Even our allies and working partners in the world are perplexed by Obama's lackluster leadership on the non-existent war-on-terror. Some could argue that Bush was too much of a cowboy, too demanding of our friends to be as effective as he could have been but we seem to have swung completely the other way, leaving our NATO allies to wonder if their own commitments to the war are futile. Europe may have acted like they didn't need us over the past several years but that was because they were reassured that we were there, even if it annoyed them. Now…they are not so sure and otherwise passive governments in Europe are picking up the rhetorical slack of our detached CiC.
Bush had plenty of history to fall back on to justify his strong war footing, from Reagan to Ike to FDR to Lincoln - these leaders have shown that a willingness to stand strong and challenge the enemy is vital to success. Obama appears to be adopting the Carteresque approach of trying to 'nice' our way out of impossible situations, of abandoning democracy in the world in order to prop up more tyrannical elements.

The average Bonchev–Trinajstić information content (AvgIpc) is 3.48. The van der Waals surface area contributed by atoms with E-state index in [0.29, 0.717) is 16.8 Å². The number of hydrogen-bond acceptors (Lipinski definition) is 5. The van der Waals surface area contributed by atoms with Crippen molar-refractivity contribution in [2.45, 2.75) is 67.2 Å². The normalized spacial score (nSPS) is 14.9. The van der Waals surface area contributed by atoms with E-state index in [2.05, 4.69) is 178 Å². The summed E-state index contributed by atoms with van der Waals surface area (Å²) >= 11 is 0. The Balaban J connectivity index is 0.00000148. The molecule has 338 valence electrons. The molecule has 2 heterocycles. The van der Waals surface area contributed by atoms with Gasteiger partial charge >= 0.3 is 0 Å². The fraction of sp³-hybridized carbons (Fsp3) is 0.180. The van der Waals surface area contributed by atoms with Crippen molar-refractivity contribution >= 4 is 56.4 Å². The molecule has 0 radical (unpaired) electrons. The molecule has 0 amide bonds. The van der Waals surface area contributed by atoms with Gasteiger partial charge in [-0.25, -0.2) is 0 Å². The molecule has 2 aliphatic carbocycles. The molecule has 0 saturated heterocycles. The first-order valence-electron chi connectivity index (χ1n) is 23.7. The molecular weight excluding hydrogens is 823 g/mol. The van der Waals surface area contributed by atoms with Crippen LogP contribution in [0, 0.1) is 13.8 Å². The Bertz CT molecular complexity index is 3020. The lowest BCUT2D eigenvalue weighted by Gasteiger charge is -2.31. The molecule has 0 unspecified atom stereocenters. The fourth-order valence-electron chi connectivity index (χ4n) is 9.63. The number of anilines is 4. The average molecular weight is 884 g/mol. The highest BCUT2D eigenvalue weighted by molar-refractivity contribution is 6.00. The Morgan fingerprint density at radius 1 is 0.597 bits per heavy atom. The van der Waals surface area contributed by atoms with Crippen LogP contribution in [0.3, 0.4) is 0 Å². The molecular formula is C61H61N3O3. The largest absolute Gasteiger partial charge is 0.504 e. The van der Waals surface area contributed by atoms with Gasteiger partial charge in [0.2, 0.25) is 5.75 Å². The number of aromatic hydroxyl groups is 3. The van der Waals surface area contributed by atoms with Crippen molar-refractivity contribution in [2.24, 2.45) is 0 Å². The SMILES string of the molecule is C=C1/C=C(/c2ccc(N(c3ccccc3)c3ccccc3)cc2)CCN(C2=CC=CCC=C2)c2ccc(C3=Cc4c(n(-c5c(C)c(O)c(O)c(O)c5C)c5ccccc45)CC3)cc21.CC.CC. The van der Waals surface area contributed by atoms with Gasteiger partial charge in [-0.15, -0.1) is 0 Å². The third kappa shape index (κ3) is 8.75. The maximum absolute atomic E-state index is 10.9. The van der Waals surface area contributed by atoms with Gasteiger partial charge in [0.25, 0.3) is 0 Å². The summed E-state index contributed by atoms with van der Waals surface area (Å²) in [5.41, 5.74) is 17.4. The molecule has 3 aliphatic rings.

If someone in the Bush Administration had suggested that Khalid Sheikh Mohammed should be tried in New York, everyone would be waiting for the punch line. Yet the intellectuals running the White House and the Justice Department have not only suggested that very tactic, but actually put it into play, in contradiction to the desires of most Americans and all sane Americans. And this is the evidence that the Obama Administration is too stupid to run the country.
For full disclosure purposes, I did recently state my official hatred of the Obama Administration, spurred by his reaction to the Fort Hood Massacre and his pathetic photo shoot with deceased US soldiers returning home from overseas. That being said, I try to avoid using words like "stupid" to describe the president and his inner circle but, come on. There is not one smart thing about having a civilian trial for KSM, not one benefit to the American people or to justice. This is the worst decision (on a string of bad decisions) yet whose only purpose is to placate to the far Left, which is why usually a smart body of people reject those people as dangerous fringies. But now those dangerous fringies are running the country.